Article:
To the trained eye of James Lowe, Ireland's picture perfect performance against New Zealand could hang in the National Gallery. The aestheticisation of aggressive confrontation in high culture has been around for aeons.
“If you break it down, defence wins the game. Everyone talks about the set piece play. Don’t get me wrong it was a work of art,” says Lowe.
The Leinster winger played with and against many of the team Ireland defeated in Aviva and watched the match with his family. His father, who was 60-years-old on Saturday, supported his son's two camp thinking.
“Yep, dad had one of my old NZ [New Zealand] tops and an Irish beanie on, it’s a little mixed obviously,” he explains. “I have friends in both sides, so either way I was going to be happy. Take the jersey off we’re still mates.”
Lowe made his decision before he moved to Ireland to put his family ahead of his New Zealand aspirations when weighing up his move to Leinster. He left Super Rugby side Chiefs saying that he put his dreams of playing for the All Blacks aside. He will be Irish qualified in another year and until then has to roster his runs with the Leinster team.
"I played with a fair few," he says. "Bundee [Aki], with and against. Brodie Retallick. Liam Squire, Ardie Savea, Damien McKenzie, Anton Lienert Brown, Nathan Harris [in the squad], you know everyone. TJ was my NZ schools captain. Ofa tu'ungafasi.
“We’re still good mates, keep in touch, give each other stick. We went out to Krispy Kreme, they were staying in Blanchardstown. Nothing changes. We were always going to find a donut parlour.”
‘An awesome performance’
Disarmingly flippant, he has been an exciting live wire on the pitch with a nose for the line and a unique charge of energy that infects the fans. Johnny Sexton last month offered advice to Leinster that they wrap him up for five or six years. Lowe scored two of the eight tries against Wasps in a European 52-3 shellacking.
His Kiwi blood appreciates fight and how Ireland stood up to an All Black team that packs intimidation and force in their locker room arsenal.
“It was an awesome performance and something Ireland should be proud of. They’ve dominated the northern hemisphere for so long,” he says.
“Defence won that game. It’s what you have to do against the All Blacks. You have to starve them of the ball and be clinical with it. The Irish forward pack definitely stood up.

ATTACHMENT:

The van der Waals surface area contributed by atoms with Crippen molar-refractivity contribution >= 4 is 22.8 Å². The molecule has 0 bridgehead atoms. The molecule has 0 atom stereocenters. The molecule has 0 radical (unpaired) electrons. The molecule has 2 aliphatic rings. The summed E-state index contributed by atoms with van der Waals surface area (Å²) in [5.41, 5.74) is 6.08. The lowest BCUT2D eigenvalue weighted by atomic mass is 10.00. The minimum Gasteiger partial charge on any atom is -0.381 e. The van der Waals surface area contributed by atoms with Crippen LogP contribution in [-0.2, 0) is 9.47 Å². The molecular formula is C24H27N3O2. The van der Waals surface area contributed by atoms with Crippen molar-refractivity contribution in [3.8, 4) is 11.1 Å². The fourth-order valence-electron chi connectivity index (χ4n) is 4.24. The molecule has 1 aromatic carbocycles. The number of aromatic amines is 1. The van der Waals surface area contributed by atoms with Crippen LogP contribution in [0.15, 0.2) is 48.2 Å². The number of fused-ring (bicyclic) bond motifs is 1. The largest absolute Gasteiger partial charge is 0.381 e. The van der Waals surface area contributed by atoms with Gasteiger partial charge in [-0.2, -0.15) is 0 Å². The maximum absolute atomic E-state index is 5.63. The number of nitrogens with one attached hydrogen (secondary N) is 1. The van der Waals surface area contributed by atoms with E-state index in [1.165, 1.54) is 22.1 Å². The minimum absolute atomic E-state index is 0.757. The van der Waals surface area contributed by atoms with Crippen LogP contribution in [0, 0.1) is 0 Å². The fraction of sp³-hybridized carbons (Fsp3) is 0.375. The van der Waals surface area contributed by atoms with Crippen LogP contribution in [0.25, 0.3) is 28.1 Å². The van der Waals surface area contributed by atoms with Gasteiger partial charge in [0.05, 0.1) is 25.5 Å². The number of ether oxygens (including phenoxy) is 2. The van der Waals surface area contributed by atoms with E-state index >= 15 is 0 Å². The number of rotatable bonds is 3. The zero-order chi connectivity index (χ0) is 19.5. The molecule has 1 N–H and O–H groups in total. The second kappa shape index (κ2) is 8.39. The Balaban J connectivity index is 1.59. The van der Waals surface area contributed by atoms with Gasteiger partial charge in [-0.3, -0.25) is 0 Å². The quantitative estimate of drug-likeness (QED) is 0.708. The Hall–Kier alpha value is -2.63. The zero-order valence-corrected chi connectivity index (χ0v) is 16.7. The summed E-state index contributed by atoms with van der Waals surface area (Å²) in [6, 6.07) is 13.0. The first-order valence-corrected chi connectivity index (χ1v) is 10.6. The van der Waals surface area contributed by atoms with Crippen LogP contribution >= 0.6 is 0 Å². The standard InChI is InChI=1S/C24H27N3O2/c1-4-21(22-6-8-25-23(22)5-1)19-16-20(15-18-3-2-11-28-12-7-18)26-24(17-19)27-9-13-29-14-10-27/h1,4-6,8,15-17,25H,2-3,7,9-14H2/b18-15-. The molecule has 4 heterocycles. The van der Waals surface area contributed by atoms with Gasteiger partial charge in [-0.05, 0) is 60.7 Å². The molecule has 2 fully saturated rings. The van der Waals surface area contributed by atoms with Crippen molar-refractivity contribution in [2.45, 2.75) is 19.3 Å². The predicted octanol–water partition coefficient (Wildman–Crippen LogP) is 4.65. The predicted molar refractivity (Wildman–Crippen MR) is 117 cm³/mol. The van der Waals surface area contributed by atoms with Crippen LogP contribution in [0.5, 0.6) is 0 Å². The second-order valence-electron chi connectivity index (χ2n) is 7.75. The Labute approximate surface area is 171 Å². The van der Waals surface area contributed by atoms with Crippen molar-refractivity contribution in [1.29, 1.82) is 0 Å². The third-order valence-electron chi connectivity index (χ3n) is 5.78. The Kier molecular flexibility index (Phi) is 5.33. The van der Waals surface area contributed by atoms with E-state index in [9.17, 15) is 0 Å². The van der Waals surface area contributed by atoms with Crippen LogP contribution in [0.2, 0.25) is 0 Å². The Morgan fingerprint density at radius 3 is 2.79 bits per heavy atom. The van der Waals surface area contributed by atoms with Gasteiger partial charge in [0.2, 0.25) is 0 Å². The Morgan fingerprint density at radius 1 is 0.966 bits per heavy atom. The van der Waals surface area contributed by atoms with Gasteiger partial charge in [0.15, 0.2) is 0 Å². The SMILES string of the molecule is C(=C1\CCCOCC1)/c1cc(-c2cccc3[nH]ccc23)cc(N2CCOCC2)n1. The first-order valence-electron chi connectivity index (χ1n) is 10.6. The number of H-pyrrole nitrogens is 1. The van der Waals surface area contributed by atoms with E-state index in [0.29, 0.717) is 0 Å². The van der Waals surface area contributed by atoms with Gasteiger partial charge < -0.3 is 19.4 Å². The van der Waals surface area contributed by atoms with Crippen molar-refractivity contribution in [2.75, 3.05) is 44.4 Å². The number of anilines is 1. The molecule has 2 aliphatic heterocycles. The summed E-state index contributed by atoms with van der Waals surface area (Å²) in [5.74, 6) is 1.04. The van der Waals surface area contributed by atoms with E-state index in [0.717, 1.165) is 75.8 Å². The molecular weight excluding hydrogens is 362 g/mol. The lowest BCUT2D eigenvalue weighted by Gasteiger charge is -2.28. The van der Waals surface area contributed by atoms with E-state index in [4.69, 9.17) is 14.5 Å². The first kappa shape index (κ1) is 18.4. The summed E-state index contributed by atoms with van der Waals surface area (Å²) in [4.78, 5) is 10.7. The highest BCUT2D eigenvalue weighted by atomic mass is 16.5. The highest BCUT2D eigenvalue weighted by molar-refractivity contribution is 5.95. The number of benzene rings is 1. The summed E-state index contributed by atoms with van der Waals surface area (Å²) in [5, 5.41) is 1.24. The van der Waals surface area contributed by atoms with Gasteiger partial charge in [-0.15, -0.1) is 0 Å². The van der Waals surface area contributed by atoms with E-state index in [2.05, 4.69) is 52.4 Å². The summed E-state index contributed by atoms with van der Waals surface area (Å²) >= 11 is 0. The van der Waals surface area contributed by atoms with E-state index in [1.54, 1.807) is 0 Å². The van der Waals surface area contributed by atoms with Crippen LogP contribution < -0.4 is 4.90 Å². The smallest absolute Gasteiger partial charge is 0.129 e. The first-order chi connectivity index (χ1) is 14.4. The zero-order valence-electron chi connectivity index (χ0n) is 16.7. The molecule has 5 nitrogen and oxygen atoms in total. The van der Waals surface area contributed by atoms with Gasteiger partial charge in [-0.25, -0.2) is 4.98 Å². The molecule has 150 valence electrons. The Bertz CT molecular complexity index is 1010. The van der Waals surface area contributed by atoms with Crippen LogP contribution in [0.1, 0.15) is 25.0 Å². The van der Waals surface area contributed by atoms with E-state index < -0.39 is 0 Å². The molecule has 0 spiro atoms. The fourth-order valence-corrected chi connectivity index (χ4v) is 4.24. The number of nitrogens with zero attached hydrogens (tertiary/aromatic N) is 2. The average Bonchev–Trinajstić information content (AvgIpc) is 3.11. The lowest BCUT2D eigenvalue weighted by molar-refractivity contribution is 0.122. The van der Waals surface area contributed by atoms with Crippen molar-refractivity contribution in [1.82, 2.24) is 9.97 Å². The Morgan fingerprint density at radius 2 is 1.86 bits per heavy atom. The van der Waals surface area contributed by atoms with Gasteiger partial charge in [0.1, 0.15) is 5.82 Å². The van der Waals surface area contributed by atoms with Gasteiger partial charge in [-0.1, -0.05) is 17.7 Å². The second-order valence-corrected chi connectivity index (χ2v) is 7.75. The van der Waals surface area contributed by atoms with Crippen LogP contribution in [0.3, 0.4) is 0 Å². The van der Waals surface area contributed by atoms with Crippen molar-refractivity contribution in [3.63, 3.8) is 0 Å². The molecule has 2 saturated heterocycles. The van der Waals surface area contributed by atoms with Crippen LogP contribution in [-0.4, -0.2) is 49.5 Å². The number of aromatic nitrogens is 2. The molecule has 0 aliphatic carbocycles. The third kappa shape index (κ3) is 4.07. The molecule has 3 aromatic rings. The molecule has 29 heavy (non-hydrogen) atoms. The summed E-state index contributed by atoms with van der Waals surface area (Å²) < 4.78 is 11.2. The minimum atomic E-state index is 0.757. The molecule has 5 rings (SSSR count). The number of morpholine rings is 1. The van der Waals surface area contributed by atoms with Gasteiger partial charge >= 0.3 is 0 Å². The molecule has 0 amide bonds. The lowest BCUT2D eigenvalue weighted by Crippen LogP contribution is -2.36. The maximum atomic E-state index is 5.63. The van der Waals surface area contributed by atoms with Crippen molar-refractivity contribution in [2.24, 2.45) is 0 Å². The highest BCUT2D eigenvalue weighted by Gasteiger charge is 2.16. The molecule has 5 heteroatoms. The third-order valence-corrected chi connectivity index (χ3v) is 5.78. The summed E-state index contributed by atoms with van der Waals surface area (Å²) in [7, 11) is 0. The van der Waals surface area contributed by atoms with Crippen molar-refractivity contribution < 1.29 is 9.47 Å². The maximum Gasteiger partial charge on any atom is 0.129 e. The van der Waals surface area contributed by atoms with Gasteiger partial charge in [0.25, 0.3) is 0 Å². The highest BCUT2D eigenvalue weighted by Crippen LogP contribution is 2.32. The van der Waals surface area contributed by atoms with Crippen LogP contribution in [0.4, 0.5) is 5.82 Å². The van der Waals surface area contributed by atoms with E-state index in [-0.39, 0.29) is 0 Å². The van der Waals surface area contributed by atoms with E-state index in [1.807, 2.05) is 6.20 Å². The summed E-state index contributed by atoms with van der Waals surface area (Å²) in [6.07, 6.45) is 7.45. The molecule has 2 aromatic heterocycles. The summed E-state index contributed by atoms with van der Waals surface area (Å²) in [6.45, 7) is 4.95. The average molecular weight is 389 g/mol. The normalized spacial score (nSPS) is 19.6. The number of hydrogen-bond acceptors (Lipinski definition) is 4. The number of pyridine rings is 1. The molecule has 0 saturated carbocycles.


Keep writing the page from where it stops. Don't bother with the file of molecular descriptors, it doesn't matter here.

"They were smashing people left, right and centre. Rory Best, holy crap, when he put a shot on Brodie, it sent shivers down my spine and I was blooming halfway up the stands."
With that comes a caveat of sorts. Springboks and former Munster coach, Rassie Erasmus this week warned that beating New Zealand will only make it harder for Ireland as they build towards next year's World Cup in Japan.
Pointing out that England nearly cracked their system a couple of weeks ago in driving rain and that Scotland almost did it last year, Lowe agrees that the win could queer the pitch.
“It’s an awesome time for them [New Zealand] to lose, to really put things into perspective and understand that there’s a storm coming from the north,” he says. “They’ll learn from that and they will come back another beast.
“They don’t go back and say ‘oh we just slipped up this time, water under the bridge.’ They’ll definitely learn, and come back with a bit of bite. I mean it might have been the wake-up call they needed.”
This Friday though Leinster return with Ospreys. Dan Leavy has strained his neck and is unavailable, while Seán O'Brien had surgery for a forearm injury sustained in Ireland's match against Argentina. He will be out for eight to 12 weeks.
Robbie Henshaw is undergoing rehabilitation for a hamstring strain. He will be out for a period of four to six weeks. It was also confirmed that Joe Tomane will be out for up to five months with a hamstring injury. There was no update on Fergus McFadden (hamstring), Rory O'Loughlin (knee), Will Connors (ACL) and Barry Daly (knee).